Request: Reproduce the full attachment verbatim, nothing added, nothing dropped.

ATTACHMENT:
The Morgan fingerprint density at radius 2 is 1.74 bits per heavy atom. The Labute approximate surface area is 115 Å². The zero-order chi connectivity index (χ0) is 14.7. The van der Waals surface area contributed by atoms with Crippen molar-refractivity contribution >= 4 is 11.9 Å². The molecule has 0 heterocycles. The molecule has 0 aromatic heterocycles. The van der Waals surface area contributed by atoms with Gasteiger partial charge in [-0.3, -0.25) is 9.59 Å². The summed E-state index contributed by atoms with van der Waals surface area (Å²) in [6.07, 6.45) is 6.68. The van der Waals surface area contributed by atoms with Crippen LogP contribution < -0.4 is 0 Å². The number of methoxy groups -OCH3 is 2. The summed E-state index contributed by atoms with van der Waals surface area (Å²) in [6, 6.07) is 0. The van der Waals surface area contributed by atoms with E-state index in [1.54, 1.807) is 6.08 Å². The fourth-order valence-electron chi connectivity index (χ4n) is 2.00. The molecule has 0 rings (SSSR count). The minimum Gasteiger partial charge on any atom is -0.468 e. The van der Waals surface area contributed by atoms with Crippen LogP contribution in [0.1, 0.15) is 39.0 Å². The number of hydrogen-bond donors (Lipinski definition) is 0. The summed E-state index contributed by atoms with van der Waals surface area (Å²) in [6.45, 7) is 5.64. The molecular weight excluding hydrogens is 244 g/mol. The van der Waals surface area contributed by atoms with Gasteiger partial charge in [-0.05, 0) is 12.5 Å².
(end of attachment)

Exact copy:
The Morgan fingerprint density at radius 2 is 1.74 bits per heavy atom. The Labute approximate surface area is 115 Å². The zero-order chi connectivity index (χ0) is 14.7. The van der Waals surface area contributed by atoms with Crippen molar-refractivity contribution >= 4 is 11.9 Å². The molecule has 0 heterocycles. The molecule has 0 aromatic heterocycles. The van der Waals surface area contributed by atoms with Gasteiger partial charge in [-0.3, -0.25) is 9.59 Å². The summed E-state index contributed by atoms with van der Waals surface area (Å²) in [6.07, 6.45) is 6.68. The van der Waals surface area contributed by atoms with Crippen LogP contribution < -0.4 is 0 Å². The number of methoxy groups -OCH3 is 2. The summed E-state index contributed by atoms with van der Waals surface area (Å²) in [6, 6.07) is 0. The van der Waals surface area contributed by atoms with E-state index in [1.54, 1.807) is 6.08 Å². The fourth-order valence-electron chi connectivity index (χ4n) is 2.00. The molecule has 0 rings (SSSR count). The minimum Gasteiger partial charge on any atom is -0.468 e. The van der Waals surface area contributed by atoms with Crippen LogP contribution in [0.1, 0.15) is 39.0 Å². The number of hydrogen-bond donors (Lipinski definition) is 0. The summed E-state index contributed by atoms with van der Waals surface area (Å²) in [6.45, 7) is 5.64. The molecular weight excluding hydrogens is 244 g/mol. The van der Waals surface area contributed by atoms with Gasteiger partial charge in [-0.05, 0) is 12.5 Å².